It had to come to this in the third of her Kamishibai series which started with The Epicene Butcher, followed by We Didn’t Come to Hell for the Croissants. Now with In Bocca Al Lupo, the innovative Jemma Kahn (2018 Standard Bank Young Artist Award Winner for Theatre) turns the spotlight on herself – sharply – and we get to know where the series comes from and how it started. DIANE DE BEER gives the lowdown on a short run at the end of the month at POPArt in Maboneng:
It’s the perfect way to go if you are creating your own work which probably like for most stage creatives, is all about making a living. She had to turn somewhere new while maintaining the structure that has made this solo series such a rich and rewarding enterprise.
It is about working those changes while not losing the essence of what makes something work in the first place. And this is where Kahn cleverly brough playwright Tertius Kapp on board . Even and especially when telling such a personal story, it is good to have an outside eye. And arguably someone who is not involved with what is being shared on stage.
“After every kamishibai show I say ‘not again’ or rather ‘not again immediately’ but then an idea comes to mind that niggles me. The idea of the multiple boxes came first and then I thought, ‘if there are four, it could be about family – one story, four perspectives.’
“I approached Tertius to write with me because I had enjoyed his story for Croissants so much. I’d also enjoyed our back and forth and I wanted to work with him again. He asked for some writing and I sent him a pile of shit; a few diary-type entries (some which I had written whilst in Japan) and some pretentious descriptive pieces. He thought the kamishibai origin story was a good one. We sat and had a bottle of wine, I told him about The Irishman and he was like ‘whaaaaa? There’s a story here’.”
The partnership was on a roll … again. He hammered it into a 3 Act structure and Kahn sent him writing. “He would say ‘we need to know what happened here’, or ‘did this happen?’ – prompting me. I needed prompting because writing is an impossibly irritating and boring and painful exercise. All I remember was sitting with my forehead mashed against the keyboard howling. Was it hard to be that personal? Yes and no. Again Tertius was very helpful with curating what ended up on the stage.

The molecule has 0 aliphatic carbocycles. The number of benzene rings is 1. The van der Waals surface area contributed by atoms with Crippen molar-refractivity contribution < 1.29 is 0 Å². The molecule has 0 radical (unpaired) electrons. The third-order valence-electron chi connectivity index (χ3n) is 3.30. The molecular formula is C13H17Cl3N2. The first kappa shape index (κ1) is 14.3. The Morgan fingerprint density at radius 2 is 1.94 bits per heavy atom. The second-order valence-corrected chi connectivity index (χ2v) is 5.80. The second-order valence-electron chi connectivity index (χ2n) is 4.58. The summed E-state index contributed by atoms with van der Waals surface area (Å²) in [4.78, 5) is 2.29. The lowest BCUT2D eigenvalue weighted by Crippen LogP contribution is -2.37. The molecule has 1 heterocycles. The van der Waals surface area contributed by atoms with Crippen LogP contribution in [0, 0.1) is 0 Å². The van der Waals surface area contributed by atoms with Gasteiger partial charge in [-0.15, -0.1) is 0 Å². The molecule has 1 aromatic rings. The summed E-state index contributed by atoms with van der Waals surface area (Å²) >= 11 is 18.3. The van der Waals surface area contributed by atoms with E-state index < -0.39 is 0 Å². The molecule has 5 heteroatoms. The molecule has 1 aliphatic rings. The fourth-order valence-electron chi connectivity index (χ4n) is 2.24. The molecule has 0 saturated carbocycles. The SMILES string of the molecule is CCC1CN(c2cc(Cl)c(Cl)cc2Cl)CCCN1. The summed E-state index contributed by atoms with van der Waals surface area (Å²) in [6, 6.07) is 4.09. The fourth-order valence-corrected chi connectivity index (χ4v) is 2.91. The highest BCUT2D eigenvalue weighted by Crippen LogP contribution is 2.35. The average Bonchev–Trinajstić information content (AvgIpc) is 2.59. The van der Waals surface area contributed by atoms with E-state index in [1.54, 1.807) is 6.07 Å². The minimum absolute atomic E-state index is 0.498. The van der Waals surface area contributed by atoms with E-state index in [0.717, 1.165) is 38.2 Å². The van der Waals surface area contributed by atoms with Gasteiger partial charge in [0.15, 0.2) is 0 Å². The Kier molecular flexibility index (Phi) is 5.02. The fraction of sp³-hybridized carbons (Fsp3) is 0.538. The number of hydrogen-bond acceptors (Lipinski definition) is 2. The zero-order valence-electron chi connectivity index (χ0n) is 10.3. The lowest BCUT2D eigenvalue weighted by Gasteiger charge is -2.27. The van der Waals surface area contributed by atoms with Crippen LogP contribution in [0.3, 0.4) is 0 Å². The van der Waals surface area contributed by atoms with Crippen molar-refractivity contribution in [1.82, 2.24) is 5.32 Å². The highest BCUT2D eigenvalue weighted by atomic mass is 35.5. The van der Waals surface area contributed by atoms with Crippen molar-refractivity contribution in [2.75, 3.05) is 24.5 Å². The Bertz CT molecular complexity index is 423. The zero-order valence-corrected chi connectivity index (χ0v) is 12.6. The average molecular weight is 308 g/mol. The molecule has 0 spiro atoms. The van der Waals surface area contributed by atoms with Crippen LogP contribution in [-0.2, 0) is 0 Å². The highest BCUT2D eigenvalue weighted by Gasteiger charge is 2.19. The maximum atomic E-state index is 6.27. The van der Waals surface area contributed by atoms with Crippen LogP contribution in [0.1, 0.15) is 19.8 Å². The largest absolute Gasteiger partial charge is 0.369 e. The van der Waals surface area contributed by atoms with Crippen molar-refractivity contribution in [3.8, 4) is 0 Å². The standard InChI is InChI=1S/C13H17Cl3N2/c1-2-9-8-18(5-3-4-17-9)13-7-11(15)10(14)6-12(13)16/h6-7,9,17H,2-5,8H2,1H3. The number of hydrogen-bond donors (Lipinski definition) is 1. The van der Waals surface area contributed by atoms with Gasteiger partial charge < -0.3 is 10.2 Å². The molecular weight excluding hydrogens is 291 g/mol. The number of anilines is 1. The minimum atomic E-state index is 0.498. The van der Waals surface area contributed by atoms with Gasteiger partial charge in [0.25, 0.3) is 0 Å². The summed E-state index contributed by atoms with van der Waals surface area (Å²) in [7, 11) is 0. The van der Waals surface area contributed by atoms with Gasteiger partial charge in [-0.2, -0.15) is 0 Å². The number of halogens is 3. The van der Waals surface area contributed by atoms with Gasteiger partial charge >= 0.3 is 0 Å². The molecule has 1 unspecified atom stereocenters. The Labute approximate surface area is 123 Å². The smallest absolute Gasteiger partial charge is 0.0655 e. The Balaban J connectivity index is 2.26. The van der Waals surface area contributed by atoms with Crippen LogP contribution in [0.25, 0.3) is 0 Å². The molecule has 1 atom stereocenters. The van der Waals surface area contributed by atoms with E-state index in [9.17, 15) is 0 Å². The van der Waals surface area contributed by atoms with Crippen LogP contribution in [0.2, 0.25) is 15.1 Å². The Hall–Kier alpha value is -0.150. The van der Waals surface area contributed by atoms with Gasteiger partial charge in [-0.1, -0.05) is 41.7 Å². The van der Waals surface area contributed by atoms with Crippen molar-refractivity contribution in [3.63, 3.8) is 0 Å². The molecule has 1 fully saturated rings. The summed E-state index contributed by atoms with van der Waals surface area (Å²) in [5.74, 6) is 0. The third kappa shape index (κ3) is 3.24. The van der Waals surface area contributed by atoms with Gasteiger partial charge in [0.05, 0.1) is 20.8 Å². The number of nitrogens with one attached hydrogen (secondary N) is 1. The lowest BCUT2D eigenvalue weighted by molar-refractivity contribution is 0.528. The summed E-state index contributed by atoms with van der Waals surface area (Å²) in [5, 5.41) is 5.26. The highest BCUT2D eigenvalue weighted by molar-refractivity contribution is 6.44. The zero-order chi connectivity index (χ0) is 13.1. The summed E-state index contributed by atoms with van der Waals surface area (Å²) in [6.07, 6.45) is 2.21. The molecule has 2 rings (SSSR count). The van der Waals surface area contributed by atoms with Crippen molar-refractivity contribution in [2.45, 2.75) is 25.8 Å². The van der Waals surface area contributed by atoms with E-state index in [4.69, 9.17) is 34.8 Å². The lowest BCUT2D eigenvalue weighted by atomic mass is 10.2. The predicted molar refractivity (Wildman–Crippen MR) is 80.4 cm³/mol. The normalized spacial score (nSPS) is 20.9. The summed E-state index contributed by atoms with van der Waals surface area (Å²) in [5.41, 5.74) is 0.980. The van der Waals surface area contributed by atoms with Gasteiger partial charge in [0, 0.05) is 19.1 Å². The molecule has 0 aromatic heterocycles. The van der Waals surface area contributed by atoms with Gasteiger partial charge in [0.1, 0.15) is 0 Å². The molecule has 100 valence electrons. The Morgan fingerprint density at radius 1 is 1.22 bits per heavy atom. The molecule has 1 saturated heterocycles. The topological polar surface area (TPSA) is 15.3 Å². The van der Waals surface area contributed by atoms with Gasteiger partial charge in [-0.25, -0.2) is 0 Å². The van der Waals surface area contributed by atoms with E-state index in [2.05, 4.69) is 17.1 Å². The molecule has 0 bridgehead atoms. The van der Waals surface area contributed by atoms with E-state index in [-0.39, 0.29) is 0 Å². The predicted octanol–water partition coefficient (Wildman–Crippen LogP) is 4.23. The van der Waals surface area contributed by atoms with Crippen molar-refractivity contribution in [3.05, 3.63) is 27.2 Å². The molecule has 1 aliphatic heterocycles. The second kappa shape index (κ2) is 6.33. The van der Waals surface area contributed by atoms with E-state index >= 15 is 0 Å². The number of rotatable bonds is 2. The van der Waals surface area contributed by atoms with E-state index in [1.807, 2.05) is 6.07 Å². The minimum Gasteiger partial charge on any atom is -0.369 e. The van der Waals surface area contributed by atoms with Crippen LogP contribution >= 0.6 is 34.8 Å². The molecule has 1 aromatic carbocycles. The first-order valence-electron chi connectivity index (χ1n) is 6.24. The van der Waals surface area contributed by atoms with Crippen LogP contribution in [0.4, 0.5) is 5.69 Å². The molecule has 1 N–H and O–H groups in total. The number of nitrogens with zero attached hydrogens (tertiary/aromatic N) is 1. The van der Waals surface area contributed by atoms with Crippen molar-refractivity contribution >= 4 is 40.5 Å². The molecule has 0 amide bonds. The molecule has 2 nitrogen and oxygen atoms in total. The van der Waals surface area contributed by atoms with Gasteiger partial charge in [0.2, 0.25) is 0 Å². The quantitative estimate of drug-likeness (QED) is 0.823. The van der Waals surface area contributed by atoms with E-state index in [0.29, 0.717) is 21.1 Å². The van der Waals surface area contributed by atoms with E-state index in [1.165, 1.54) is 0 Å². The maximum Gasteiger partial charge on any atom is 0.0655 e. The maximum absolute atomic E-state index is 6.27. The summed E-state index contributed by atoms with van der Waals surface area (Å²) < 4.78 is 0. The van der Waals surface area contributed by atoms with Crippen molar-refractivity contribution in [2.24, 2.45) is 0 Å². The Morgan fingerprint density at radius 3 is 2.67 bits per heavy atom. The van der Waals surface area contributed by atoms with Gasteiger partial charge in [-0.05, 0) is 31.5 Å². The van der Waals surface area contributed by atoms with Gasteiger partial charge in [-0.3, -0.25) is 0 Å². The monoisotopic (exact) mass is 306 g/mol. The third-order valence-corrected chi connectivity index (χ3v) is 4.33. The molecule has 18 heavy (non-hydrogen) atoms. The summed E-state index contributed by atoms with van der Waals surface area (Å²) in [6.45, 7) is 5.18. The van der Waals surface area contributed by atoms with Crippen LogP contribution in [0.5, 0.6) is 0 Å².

He told it like it is: “‘Don’t put a wound on stage and expect a plaster.’ he said. So nothing that ended up in the show was emotionally unresolved. Through the process of rehearsals with Jane (Taylor) and then hitting the road alone, I did relive some stuff and sometimes that was painful. Painful but not destructive.”
This is hard stuff, putting yourself out there, but Kahn has always been that girl. She knocks your expectations down quite quickly in Bucca when she shares how unhappy she was in Japan, especially as this is seemingly where her theatre genesis established itself in her mind. But that’s her story, unexpected, with much to say about our world, especially the stage she finds herself on with her particular career choice.
She describes this one as cathartic though because she could learn to love Japan again, “although it nearly killed me. Also it was a way of telling my parents things that were too difficult to say to their faces. And I like remembering my grandmother. I like that strangers know her name because if people know her name she can still be around. I like having her around.”
Kahn might not be the predictable pick for particular roles but it is those quirky choices that often turns a theatre piece on its head and appeals to those who are constantly waiting for the unexpected. In tough times, taking risks though, are often prohibitive – sadly.
But then again, had Kahn’s obvious creative talent been spotted and applied from the start, what she has come up with might never have seen the light of day. She was forced to experiment and explore, and being who she is, she did.
“Good actors are watchable for so many reasons,” responds Kahn. “Whatever the case may be. I’m starting to understand what makes me watchable. Though I resent the word brave I think that is it. Fearlessness. Of course it’s not real. In real life I have fears. But they are very deep down. Over the course of a show, I can be fearless. “
That’s how it works and those that need that push and can deliver, share the magic with those watching. Which is exactly what Kahn does that makes her performances so exciting. And I haven’t even touched on her visual acuity.
She has street smarts. She picks the right team to surround her, knows and understands the impact of design and colours every corner of a performance in the sharpest shades. Add to that 160 illustrations by Kahn that illustrate her story elaborately and music by the brilliant Charl Johan Lingervelder to set the mood.
It’s a wild ride.
In Bocca Al Lupo can be seen at POPArt in Joburg’s Maboneng Precinct on 29, 30 November and 1 and 2 December at 8pm; as well as 2 and 3 December at 3:30pm.
Tickets are R 150. Block rates available for groups over 10pax
Venue: POPArt Theatre, 286 Fox Street, Johannesburg
Tickets available at : www.popartcentre.co.za
Running time: 70mins
In Cape Town next year at the Alexander Bar from February 28 to March 10.